McCann drawn to Mets 'from the first minute'

December 17th, 2020

NEW YORK -- ’s career arc is not the typical sort. Once a promising young catching prospect, McCann delivered his worst big league season at age 28, which was enough for his longtime employer, the Tigers, to take a hard look at his escalating salary and non-tender him. That was merely two offseasons ago.

Many stories would have ended there or shortly thereafter. McCann’s did not. Instead, he hooked on with the White Sox, where McCann retooled both his offensive and defensive games. The result: an All-Star season in 2019, a strong follow-up campaign in 2020 to prove the first one was for real, and a four-year, $40.6 million contract with the Mets.

“Things happen for a reason,” McCann said Thursday during his introductory Zoom conference. “I’m a big believer in that.”

Career arcs like McCann’s can portend many things, including something as simple as luck. Upon doing their due diligence on McCann early this offseason, the Mets concluded that his uptick represented clear and sustainable improvement -- the type that, in team president Sandy Alderson’s words, was “really due to James’ commitment to being better.”

Generally considered an average to below-average catcher with poor framing skills entering 2020, McCann sought the advice of former big league manager Jerry Narron, who offered independent catching instruction. Narron explained how framing metrics are calculated, telling McCann that his deficiencies in that area were not due to a lack of ability, but a problem with his setup behind the plate. Upon adjusting it, McCann improved his FanGraphs framing metric from 9.0 runs below average to 2.3 above average, albeit in the small sample of a 60-game season.

Some may consider such numbers mere noise. The Mets do not.

“I don’t think it’s serendipitous, if you will,” Alderson said. “I think it’s more a function of his work ethic and his awareness of what he needs to do to get better.”

Framing isn’t the only area in which McCann has improved. Following the season that led to his non-tender, in which he put up a .220/.267/.314 slash line for the Tigers, McCann broke out with a .273/.328/.460 mark in 2019. He improved all those figures in a smaller sample this summer, giving the Mets -- who sought a right-handed hitter such as McCann for balance in their lineup -- a bit more data upon which to make their decision.

McCann also established himself as a clear favorite of starting pitchers in both Detroit and Chicago. The Mets, who wanted a veteran to work with some of their younger starters such as David Peterson and Sam McWilliams, valued that as well.

“The first thing to know about me is I’m always going to pride my game on my defense,” McCann said. “I’ve always felt that way, because I truly believe that a catcher can impact the game tenfold defensively than he can offensively, especially over the course of the season. Especially in a day when everything is measured through a metric, through analytics, there’s one thing that we haven’t, as a baseball community, come up with is a value for the relationship between a catcher and a pitcher.”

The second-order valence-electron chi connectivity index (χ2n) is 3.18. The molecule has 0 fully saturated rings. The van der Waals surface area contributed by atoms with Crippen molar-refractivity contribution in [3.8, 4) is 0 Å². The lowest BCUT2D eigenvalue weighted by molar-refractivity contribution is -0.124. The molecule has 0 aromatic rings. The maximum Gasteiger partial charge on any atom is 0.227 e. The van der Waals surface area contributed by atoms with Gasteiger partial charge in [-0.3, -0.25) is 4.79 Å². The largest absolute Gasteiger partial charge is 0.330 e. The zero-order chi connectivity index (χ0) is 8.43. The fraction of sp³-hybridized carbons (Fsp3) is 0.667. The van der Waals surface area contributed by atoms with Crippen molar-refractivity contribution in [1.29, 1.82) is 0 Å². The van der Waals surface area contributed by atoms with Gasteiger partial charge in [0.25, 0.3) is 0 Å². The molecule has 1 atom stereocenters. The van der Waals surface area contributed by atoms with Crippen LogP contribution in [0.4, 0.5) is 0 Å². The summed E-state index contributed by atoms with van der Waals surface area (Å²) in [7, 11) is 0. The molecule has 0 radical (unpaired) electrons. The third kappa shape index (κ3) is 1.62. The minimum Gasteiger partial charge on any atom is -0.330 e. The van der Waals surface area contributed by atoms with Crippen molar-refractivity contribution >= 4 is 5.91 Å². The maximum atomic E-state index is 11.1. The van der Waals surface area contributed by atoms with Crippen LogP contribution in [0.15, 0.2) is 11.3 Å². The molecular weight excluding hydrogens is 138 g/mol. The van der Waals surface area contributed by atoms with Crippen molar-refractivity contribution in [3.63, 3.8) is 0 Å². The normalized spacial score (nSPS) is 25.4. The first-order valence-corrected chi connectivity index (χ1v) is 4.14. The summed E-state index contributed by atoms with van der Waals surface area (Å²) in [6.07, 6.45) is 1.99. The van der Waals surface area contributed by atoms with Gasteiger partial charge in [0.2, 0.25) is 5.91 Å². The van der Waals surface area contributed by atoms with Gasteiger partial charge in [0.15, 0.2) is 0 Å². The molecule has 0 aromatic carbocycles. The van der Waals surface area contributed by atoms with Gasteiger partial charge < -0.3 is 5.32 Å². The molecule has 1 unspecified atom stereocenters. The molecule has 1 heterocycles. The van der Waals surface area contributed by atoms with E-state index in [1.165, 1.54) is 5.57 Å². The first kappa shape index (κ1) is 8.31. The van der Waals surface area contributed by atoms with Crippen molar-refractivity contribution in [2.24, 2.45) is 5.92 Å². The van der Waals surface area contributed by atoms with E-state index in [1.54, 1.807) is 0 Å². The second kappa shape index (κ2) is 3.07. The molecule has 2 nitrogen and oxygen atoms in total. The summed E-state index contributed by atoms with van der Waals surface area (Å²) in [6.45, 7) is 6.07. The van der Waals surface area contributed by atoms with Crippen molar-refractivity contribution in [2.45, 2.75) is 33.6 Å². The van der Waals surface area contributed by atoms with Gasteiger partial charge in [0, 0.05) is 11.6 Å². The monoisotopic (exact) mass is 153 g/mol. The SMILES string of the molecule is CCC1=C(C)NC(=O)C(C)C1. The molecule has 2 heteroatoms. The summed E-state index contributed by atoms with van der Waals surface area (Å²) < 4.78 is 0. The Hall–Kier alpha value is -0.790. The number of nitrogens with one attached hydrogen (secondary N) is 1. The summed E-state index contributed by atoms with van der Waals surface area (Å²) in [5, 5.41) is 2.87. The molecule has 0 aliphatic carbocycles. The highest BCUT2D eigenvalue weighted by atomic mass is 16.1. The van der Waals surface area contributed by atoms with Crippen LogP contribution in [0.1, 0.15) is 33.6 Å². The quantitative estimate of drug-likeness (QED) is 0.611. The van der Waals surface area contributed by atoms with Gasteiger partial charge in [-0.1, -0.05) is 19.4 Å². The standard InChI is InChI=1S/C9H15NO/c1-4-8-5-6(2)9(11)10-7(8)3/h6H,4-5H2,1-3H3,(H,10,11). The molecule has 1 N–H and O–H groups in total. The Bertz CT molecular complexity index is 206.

If there is an area in which McCann does not rate highly, it is in comparison to J.T. Realmuto, the top catcher available on this year’s free-agent market. But the Mets saw McCann as a close-enough facsimile to provide better value than Realmuto over the next four seasons. More than that, Mets officials came away from their conversations with Realmuto believing he had little interest in signing anywhere until later in the offseason. That left Alderson with a choice: Wait on Realmuto and risk losing both catchers, or sign McCann now.

As they engaged in talks with McCann, the Mets hosted a Zoom call for him to speak with Alderson and members of the coaching staff. It proved so productive that Alderson laughed when recalling it.

“What struck me was how our side and James had already made an assumption this was going to happen,” Alderson said. “So it wasn’t really a selling job as much as it was just providing information, and I think comfort to James about what we had to offer.”

McCann largely didn’t need the nudge. Much like the Mets’ first prominent free-agent signing of the offseason, Trevor May, McCann said he paid close attention to the team’s ownership and front-office transitions. At his home near Nashville, McCann regularly works out with Mets pitchers Steven Matz and Brad Brach, who told him more about everything happening in Flushing.

“When the Mets came calling, from the first minute, they were high on the list,” McCann said. “Especially with the new owner and everything that he’s doing -- I’ve seen what he’s come out and said in the media. I’ve seen what he does on social media. I’ve seen the excitement from current players. … I didn’t really need any selling.”